The 1970's remains the most fascinating decade of the last sixty years. It was
time of political corruption, assassinations, funky clothes, mop tops,
psychedelic music, blaxploitation cinema, subversive literature and films, etc.
Films of the 90's continue to explore this decade in great detail from "Casino"
to "Nixon" to "Dazed and Confused" to the current "Ice Storm," a delicate,
delectable, irregular tragicomedy of family manners and mores.
The film's basic structure is patterned around Thanksgiving weekend in 1973 in
the quaint little town of New Canaan, Connecticut. Kevin Kline stars as Ben
Hood, a corporate executive and father to a semi-dysfunctional family where
nobody quite listens to anyone else. Ben is not entirely satisfied with his
life and indulges in a less-than-stimulating affair with his beautiful
neighbor, Jane (Sigourney Weaver). Ben's wife (the fantastic Joan Allen) is a
frigid, repressed woman who seems to find no joy in her life except when she's
stealing red lipstick from the local pharmacy or chatting with the local
minister. Their daughter (Christina Ricci) is affected by the Nixon campaign,
steals candy bars from stores, and is developing hormonal desires towards her
dazed boyfriend (Elijah Wood) and his tense brother (Adam Hann-Byrd).
"The Ice Storm" is essentially an observation of family life after the end of
the Vietnam War and during the numerous liberation movements of that period.
The country is beset by lies such as the Watergate debacle, and in the
messiness of family life in typical suburbia. We see the traditional
Thanksgiving dinner; "key" parties where women pick up men to drive with by
randomly picking keys from a bowl; and the teenagers who indulge in marihuana,
sexual games, drinking, and playing with death, e.g., Elijah Wood walking on a
diving board during an ice storm.
These are all events and they are depicted with knowing clarity by director
Ang Lee. Lee explores this territory better than any American film director
might have, yet he does not bring us close to the characters - we remain
distanced from them and their troubles. Lee was the ideal director for "Sense
and Sensibility" in showing repressed minds but this is set in the 70's, a time
of liberation not repression. The only fully developed character (and one whom
we are not distanced from) is Ben's daughter played by the remarkable Ricci who
brings a wry sense of humor to her precocious character - she has a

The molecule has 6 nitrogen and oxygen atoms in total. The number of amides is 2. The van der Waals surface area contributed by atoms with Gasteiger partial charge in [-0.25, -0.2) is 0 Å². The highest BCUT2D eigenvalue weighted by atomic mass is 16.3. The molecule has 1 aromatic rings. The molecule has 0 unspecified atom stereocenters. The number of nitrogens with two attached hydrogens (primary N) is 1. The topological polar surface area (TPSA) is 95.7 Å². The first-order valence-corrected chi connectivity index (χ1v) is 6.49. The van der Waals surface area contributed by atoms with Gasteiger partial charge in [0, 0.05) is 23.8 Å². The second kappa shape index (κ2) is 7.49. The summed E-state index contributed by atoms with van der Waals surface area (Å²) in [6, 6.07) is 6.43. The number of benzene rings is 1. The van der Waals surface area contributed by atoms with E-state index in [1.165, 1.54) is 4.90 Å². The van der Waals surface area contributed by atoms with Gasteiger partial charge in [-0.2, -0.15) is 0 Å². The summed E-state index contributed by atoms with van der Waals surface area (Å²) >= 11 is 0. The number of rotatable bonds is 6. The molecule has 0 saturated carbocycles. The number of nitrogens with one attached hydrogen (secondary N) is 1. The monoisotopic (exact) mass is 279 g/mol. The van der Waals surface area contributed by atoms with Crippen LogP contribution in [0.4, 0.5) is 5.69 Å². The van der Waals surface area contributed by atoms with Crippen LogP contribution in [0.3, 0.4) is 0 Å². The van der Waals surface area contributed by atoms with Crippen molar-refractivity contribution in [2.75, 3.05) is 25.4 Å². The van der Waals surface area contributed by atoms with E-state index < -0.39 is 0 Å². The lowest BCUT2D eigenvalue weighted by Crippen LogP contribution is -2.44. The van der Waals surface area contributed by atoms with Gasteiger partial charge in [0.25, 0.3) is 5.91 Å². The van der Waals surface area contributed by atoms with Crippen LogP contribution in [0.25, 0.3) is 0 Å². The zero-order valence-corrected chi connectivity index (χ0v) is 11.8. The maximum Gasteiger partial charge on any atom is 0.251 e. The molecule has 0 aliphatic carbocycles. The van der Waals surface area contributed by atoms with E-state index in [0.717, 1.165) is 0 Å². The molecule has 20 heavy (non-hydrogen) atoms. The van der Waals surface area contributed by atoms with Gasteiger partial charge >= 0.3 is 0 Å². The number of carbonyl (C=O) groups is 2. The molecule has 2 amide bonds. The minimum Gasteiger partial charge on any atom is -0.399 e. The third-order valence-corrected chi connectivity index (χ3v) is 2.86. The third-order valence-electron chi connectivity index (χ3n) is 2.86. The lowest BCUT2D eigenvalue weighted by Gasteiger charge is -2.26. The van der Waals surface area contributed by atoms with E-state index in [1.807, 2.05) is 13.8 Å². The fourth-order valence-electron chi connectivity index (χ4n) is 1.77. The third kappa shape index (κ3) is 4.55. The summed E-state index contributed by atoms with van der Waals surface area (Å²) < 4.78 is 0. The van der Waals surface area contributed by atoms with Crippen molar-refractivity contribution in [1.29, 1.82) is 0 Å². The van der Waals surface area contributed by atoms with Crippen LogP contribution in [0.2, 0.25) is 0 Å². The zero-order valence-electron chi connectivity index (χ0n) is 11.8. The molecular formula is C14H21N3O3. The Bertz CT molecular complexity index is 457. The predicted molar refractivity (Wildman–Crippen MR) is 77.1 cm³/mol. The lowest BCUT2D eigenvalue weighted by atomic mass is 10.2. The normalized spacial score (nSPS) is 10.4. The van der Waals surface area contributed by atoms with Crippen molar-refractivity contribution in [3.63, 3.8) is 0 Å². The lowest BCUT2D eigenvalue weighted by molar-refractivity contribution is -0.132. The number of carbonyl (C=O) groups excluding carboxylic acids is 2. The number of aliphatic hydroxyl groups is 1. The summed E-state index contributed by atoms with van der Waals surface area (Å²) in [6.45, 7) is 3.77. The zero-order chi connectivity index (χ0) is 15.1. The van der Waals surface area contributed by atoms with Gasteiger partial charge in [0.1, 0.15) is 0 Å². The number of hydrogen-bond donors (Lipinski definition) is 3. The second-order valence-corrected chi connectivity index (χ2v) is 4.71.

terrifically humorous moment where she dons a Nixon mask while trying to have
sex with her boyfriend. The other characters are merely thin characterizations
presented in mostly fleeting moments. Sigourney Weaver is especially playful as
Jane, the sexy adulteress who gives sound advice to the blabbering Ben: 'I
already have a husband. I don't need another,' but her character is shown only
intermittently. The relationship between Ben and his wife is well depicted but
lacking in weight - they seem to drift in their lives without divulging many of
their emotions or feelings. Perhaps that is the point, but it is not dealt with
greater depth. There's a beautiful moment where Ben's wife sees her daughter
riding a bicycle and she, for a moment, feels inner peace. Then she starts to
ride a bike to feel some sense of "liberation." It's a terrific moment and it
is one of the few moments to really strike an emotional chord.
Cinematographer Frederick Elmes ("Blue Velvet") does an astounding job of
depicting this world with dark blue tones for the night scenes, and graying
clouds making the days seems colorless. I love they way he dramatizes the
ensuing ice storm complete with close-ups of a train's icy wheels making
contact with icy rails, and the frozen icicles on the tree's leaves. Ang Lee
also enhances the oncoming climate with the constant weather reports of the
danger ahead. This is also meant as a metaphor for the troubling family
relations in New Canaan. But where's the drama?
"The Ice Storm" is a very fine film and it is exquisitely made. It also has a
wonderful cast, but it's often devoid of genuine feeling - the sentimental
ending (parents can redeem themselves through their children) negates the
somber, enigmatic mood that preceded it. If the film opted to tell its story
from the point-of-view of Christina Ricci, then this would have been a more
complete picture of 1970's family life.
Copyright © 1997 Jerry Saravia